“Hargila,” the greater adjutant stork, feeding in a garbage dump. Image attributed to netzfrauen.org.

This half-hour film is mind-blowing in many ways. Shot by a Cornell Lab of Ornithology photographer in Dardala, India, where half the world’s population of endangered greater adjutant stork supports its growing population by scavenging the dump alongside humans, the film celebrates the conservation efforts of one woman who changed a culture’s relationship with this prehistoric bird. The film came to me courtesy of KarmaTube.org in a weekly newsletter that I recommend for inspiring stories, along with kindspring.org which features accounts of kindness.

Kindness has always mattered to me, as much as honesty, compassion, and gratitude. I was never that great at any of them, but have always appreciated and valued them above all. Traits to aspire to. I’m mulling over what the next blog project will focus on; kindness is an option, or letting go. I’m grateful for the opportunity to explore these ideals and practice them to the best of my limited abilities. I’m grateful for the inspiring efforts of people all over the world who are doing what they love and making the world a better place as they do, and I’m grateful I took the time tonight to learn about the Hargila.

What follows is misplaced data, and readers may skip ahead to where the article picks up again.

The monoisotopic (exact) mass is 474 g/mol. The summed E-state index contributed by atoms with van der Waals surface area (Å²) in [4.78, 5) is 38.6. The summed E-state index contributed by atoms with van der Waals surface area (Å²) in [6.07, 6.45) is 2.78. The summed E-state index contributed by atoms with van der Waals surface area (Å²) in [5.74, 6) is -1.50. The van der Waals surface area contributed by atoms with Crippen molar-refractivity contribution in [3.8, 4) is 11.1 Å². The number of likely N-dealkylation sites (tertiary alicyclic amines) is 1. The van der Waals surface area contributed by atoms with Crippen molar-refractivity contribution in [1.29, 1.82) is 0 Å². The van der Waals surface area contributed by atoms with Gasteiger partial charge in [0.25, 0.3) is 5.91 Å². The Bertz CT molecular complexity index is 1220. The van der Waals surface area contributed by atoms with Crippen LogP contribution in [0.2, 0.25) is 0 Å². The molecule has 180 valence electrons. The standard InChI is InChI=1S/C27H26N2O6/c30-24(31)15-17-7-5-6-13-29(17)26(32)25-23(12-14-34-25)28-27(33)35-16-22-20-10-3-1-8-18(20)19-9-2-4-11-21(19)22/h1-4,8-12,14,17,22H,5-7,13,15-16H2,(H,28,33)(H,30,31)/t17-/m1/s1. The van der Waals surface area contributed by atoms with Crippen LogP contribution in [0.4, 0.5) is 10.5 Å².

4 thoughts on “Hargila

  1. Thank you, Rita! I’m glad to know about Hargila, karmatube, and kindspring—and your musings toward a next blog project. I already look forward to checking all of them out.

    • You’re welcome, Sandra! So happy to share inspirations that come my way.

      Rita Clagett Certified Mindfulness and Meditation Teacher Mirador Eco-Retreat

      “My experience is what I agree to attend to.” ~ William James


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